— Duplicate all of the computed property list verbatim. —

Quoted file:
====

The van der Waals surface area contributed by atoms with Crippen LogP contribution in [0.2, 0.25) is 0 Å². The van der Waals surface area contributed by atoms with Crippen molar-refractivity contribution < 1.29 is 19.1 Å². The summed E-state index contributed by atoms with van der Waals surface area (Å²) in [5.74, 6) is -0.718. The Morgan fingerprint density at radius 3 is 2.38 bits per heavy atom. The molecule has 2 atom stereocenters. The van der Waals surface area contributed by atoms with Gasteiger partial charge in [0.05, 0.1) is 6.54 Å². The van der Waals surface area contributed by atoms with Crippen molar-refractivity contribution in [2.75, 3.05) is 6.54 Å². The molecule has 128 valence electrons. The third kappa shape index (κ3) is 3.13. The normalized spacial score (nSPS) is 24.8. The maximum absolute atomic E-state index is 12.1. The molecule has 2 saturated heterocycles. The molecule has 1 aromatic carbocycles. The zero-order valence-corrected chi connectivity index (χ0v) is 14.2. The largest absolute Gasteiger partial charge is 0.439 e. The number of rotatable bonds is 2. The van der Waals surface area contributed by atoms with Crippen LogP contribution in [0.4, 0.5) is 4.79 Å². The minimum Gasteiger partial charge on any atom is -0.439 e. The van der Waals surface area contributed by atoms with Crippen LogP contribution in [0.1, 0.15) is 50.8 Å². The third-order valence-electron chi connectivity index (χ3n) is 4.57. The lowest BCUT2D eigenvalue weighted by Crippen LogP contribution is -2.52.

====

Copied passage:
The van der Waals surface area contributed by atoms with Crippen LogP contribution in [0.2, 0.25) is 0 Å². The van der Waals surface area contributed by atoms with Crippen molar-refractivity contribution < 1.29 is 19.1 Å². The summed E-state index contributed by atoms with van der Waals surface area (Å²) in [5.74, 6) is -0.718. The Morgan fingerprint density at radius 3 is 2.38 bits per heavy atom. The molecule has 2 atom stereocenters. The van der Waals surface area contributed by atoms with Gasteiger partial charge in [0.05, 0.1) is 6.54 Å². The van der Waals surface area contributed by atoms with Crippen molar-refractivity contribution in [2.75, 3.05) is 6.54 Å². The molecule has 128 valence electrons. The third kappa shape index (κ3) is 3.13. The normalized spacial score (nSPS) is 24.8. The maximum absolute atomic E-state index is 12.1. The molecule has 2 saturated heterocycles. The molecule has 1 aromatic carbocycles. The zero-order valence-corrected chi connectivity index (χ0v) is 14.2. The largest absolute Gasteiger partial charge is 0.439 e. The number of rotatable bonds is 2. The van der Waals surface area contributed by atoms with Crippen LogP contribution in [0.4, 0.5) is 4.79 Å². The minimum Gasteiger partial charge on any atom is -0.439 e. The van der Waals surface area contributed by atoms with Crippen LogP contribution in [0.1, 0.15) is 50.8 Å². The third-order valence-electron chi connectivity index (χ3n) is 4.57. The lowest BCUT2D eigenvalue weighted by Crippen LogP contribution is -2.52.